After spending the night in Bishop’s Stortford, we rode GI trucks to the Replacement Depot at Stone, England. We departed on 17 August by train for Warrington, where we spent the night. The next day we flew from Burtonwood in the back of a B-17 to Toome where the 9th Air Force had a Combat School. We did a lot of flying, mostly formation flying, for several weeks. I had a couple of flights in the old short-wing B-26. On Tuesday, 12 September, we went from Belfast to Liverpool on the SS Borinquin, a Cuban ship.

I think that we might have spent the night at Stone, then went by train overnight, arriving in London in the morning on the 14th. I saw St. Paul’s Cathedral, Trafalgar Square, and Piccadilly Square from our bus. We proceeded to Matching Green where I was assigned to the 391st Bomb Group, 572nd Squadron.

I flew two missions from Matching, which I will describe, and then we moved to France on 1 October, so I did not get to enjoy the English stay as I would have liked.

My first mission was to Duren on 23 September; we did not drop because of bad weather. Flak was light.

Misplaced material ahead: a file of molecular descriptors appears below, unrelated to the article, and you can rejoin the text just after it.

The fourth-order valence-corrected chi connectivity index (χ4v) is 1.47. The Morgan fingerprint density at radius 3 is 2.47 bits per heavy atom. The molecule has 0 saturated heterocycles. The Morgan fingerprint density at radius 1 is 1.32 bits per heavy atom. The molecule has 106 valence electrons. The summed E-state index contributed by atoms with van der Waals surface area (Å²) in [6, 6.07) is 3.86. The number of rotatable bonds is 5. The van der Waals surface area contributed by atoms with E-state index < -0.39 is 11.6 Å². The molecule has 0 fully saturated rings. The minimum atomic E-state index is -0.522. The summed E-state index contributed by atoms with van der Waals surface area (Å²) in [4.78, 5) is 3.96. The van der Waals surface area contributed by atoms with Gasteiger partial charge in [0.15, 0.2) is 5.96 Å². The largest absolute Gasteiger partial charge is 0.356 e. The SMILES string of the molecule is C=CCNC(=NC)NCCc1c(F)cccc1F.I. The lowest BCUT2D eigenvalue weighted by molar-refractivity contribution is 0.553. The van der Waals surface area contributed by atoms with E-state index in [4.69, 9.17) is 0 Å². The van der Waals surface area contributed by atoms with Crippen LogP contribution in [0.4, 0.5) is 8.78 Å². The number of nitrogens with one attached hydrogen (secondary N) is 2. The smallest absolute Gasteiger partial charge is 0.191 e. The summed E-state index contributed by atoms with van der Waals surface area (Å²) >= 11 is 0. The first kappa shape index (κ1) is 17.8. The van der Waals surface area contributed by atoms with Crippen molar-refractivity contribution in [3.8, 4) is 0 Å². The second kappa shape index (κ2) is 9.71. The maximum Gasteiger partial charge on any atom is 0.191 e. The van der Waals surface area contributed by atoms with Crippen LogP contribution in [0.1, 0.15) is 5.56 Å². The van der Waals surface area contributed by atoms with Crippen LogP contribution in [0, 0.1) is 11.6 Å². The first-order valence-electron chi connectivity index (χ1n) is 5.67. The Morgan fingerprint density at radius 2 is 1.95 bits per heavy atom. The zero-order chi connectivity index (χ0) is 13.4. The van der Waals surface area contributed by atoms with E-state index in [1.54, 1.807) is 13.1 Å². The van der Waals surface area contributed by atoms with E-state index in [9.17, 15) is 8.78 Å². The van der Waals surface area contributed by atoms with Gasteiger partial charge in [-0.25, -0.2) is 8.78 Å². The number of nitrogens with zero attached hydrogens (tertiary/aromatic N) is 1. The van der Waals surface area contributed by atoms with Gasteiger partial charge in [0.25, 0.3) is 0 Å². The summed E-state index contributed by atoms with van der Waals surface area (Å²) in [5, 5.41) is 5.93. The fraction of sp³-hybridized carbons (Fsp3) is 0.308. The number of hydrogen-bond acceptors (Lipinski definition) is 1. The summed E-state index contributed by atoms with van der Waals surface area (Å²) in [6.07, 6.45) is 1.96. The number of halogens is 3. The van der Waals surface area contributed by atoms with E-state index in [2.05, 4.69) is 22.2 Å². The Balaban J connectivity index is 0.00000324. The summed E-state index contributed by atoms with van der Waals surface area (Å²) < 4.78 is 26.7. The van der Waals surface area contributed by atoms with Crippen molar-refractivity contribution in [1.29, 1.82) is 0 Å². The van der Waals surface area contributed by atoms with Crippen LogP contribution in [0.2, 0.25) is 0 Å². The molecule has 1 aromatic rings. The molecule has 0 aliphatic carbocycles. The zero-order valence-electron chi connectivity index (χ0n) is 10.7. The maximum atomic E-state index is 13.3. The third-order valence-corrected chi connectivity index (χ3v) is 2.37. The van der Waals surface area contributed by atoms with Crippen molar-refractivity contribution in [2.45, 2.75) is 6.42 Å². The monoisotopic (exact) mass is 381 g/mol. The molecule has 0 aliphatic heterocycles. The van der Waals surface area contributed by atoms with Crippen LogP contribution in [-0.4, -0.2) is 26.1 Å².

The second mission, on 29 September, was a tough one. It was a long one to Saarbrucken. Again, we did not drop, ground fog. There was lot of flak, and my note says that I thought I had had it. We had to refuel in Brussels.

By the way, I have included a direct link to a list of my missions.

There was a terrible incident on 24 September. Six ships went on a ferry mission to our new base in France. Fortunately, there were not full crews aboard. A number of the participants had finished their missions and wanted just to be able to say that they had been to France. The weather was beyond stinko. The senior pilot of the group practically begged Col. Williams (according to the scuttlebutt) to let them RON (remain overnight), but he refused. Three of the six crashed upon return with all aboard killed.

Williams was lucky that General LeMay wasn’t running the 9th Air Force. LeMay would have relieved him before midnight. In the event, Williams was not relieved, but in some circles, feeling about him ran pretty high. I digress to mention what later happened to Col. Williams. He did not make general, and in 1947 he was being assigned to one of the South American countries as Air Attache. He and his wife were killed when the C-47 in which they were riding crashed into one of the Andes peaks.